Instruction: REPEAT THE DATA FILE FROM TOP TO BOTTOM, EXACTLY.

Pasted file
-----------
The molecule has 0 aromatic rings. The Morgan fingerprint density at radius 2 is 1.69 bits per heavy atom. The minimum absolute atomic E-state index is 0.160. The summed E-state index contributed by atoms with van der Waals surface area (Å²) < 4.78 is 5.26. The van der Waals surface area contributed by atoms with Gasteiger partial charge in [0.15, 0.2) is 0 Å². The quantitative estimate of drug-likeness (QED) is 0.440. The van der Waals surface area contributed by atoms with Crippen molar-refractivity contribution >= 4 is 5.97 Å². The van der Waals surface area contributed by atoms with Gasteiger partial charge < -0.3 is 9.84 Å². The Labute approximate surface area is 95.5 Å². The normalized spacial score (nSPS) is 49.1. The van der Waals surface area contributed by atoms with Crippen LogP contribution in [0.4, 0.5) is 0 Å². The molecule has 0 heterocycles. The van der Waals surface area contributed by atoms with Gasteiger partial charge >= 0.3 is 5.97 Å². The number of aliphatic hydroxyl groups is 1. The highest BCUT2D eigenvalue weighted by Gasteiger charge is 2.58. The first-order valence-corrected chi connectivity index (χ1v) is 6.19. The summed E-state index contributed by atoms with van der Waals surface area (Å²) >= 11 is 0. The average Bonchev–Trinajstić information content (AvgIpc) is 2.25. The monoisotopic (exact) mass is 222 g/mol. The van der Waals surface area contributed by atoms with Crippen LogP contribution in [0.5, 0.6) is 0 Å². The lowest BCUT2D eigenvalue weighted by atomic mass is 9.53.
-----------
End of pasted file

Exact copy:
The molecule has 0 aromatic rings. The Morgan fingerprint density at radius 2 is 1.69 bits per heavy atom. The minimum absolute atomic E-state index is 0.160. The summed E-state index contributed by atoms with van der Waals surface area (Å²) < 4.78 is 5.26. The van der Waals surface area contributed by atoms with Gasteiger partial charge in [0.15, 0.2) is 0 Å². The quantitative estimate of drug-likeness (QED) is 0.440. The van der Waals surface area contributed by atoms with Crippen molar-refractivity contribution >= 4 is 5.97 Å². The van der Waals surface area contributed by atoms with Gasteiger partial charge < -0.3 is 9.84 Å². The Labute approximate surface area is 95.5 Å². The normalized spacial score (nSPS) is 49.1. The van der Waals surface area contributed by atoms with Crippen LogP contribution in [0.4, 0.5) is 0 Å². The molecule has 0 heterocycles. The van der Waals surface area contributed by atoms with Gasteiger partial charge >= 0.3 is 5.97 Å². The number of aliphatic hydroxyl groups is 1. The highest BCUT2D eigenvalue weighted by Gasteiger charge is 2.58. The first-order valence-corrected chi connectivity index (χ1v) is 6.19. The summed E-state index contributed by atoms with van der Waals surface area (Å²) >= 11 is 0. The average Bonchev–Trinajstić information content (AvgIpc) is 2.25. The monoisotopic (exact) mass is 222 g/mol. The van der Waals surface area contributed by atoms with Crippen LogP contribution in [0.5, 0.6) is 0 Å². The lowest BCUT2D eigenvalue weighted by atomic mass is 9.53.